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Sapphire

SAPPHIRE – High-tech material for top performance

Natural sapphire is a gemstone variety of corundum. Its chemical formula is AI2O3. Sapphire comes in different varieties: predominantly blue (cornflower blue) but also green, reddish-yellow or violet. Colors are affected by minute impurities. Trace amounts of titanium and iron are the most common impurities affecting color. The French chemist Auguste Victor Louis Verneuil was first to produce synthetic sapphire in 1902.  The flame fusion process he developed continues to be named after him. At that time, the objective of the method was the production of synthetic color sapphires and rubies.

Sapphire is most suitable for a multitude of applications due to its unique combination of outstanding physical properties. Sapphire is the hardest and most resistant material after diamond, and therefore most valuable when expected to deliver top performance in the watch industry as well as other technical applications. This synthetic high-tech product is inert, transparent when polished, acid-resistant, and of low electrical conductivity. With a melting point of over 2000 °C, it is perfect for demanding applications requiring utmost precision.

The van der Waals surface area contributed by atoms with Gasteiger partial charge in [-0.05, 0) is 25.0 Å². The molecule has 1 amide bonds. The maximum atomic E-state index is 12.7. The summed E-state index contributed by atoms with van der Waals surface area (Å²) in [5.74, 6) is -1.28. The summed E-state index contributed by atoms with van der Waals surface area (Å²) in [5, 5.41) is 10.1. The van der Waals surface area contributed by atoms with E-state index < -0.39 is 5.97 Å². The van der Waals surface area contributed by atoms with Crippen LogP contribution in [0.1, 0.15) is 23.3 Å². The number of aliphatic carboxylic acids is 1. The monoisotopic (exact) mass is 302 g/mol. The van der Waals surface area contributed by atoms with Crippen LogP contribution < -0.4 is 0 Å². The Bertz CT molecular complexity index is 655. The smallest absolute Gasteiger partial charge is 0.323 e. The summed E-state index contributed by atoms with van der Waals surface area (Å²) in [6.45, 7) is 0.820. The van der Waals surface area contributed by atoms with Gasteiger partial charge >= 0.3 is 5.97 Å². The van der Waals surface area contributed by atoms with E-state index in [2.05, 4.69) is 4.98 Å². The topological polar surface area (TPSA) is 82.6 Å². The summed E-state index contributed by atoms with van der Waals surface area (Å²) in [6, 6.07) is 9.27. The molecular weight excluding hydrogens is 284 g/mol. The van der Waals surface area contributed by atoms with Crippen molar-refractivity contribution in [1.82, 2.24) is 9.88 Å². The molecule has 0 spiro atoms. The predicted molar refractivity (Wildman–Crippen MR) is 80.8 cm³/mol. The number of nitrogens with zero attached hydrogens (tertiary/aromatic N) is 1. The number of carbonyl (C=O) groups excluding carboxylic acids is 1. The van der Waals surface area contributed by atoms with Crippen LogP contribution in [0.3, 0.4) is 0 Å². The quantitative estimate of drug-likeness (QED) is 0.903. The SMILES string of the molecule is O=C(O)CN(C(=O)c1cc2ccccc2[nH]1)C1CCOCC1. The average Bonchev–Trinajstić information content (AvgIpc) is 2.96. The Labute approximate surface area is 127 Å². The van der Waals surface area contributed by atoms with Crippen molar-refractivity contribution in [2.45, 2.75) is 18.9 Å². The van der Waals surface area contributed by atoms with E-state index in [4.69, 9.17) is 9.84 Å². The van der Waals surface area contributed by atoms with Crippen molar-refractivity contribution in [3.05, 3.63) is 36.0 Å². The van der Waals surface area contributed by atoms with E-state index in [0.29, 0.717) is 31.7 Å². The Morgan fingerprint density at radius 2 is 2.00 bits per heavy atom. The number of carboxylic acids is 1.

Nothing will adversely affect the beauty of sapphire. Sapphire is virtually indestructible and resistant against all external influences. Watch crystals and technical components made of sapphire are scratch-resistant and nonporous. A shiny polished surface as well as perfect transparency help explain why sapphire is so attractive. In short, sapphire is a material destined to appeal to generations to come.

Stettler Sapphire Ltd. offers freedom of design, from classic or complex crystals to complicated parts and shapes such as toric watch crystals with two different radii adapted to the human anatomy. No other shape offers such a wide range of design possibilities.